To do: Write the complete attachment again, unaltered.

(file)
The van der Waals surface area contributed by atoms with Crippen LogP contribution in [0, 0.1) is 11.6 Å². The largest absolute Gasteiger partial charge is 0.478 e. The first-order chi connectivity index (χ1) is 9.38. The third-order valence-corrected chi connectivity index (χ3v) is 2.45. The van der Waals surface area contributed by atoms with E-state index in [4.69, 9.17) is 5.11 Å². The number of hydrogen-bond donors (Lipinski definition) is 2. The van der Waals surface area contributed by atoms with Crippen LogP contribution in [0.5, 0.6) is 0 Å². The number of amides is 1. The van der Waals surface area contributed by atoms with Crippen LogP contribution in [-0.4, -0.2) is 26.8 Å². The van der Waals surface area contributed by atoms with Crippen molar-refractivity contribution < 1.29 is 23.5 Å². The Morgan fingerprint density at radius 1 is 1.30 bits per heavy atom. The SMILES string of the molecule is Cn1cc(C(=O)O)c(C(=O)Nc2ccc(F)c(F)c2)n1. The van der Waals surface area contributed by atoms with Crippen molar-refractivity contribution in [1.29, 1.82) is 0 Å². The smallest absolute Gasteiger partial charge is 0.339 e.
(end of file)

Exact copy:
The van der Waals surface area contributed by atoms with Crippen LogP contribution in [0, 0.1) is 11.6 Å². The largest absolute Gasteiger partial charge is 0.478 e. The first-order chi connectivity index (χ1) is 9.38. The third-order valence-corrected chi connectivity index (χ3v) is 2.45. The van der Waals surface area contributed by atoms with E-state index in [4.69, 9.17) is 5.11 Å². The number of hydrogen-bond donors (Lipinski definition) is 2. The van der Waals surface area contributed by atoms with Crippen LogP contribution in [0.5, 0.6) is 0 Å². The number of amides is 1. The van der Waals surface area contributed by atoms with Crippen LogP contribution in [-0.4, -0.2) is 26.8 Å². The van der Waals surface area contributed by atoms with Crippen molar-refractivity contribution < 1.29 is 23.5 Å². The Morgan fingerprint density at radius 1 is 1.30 bits per heavy atom. The SMILES string of the molecule is Cn1cc(C(=O)O)c(C(=O)Nc2ccc(F)c(F)c2)n1. The van der Waals surface area contributed by atoms with Crippen molar-refractivity contribution in [1.29, 1.82) is 0 Å². The smallest absolute Gasteiger partial charge is 0.339 e.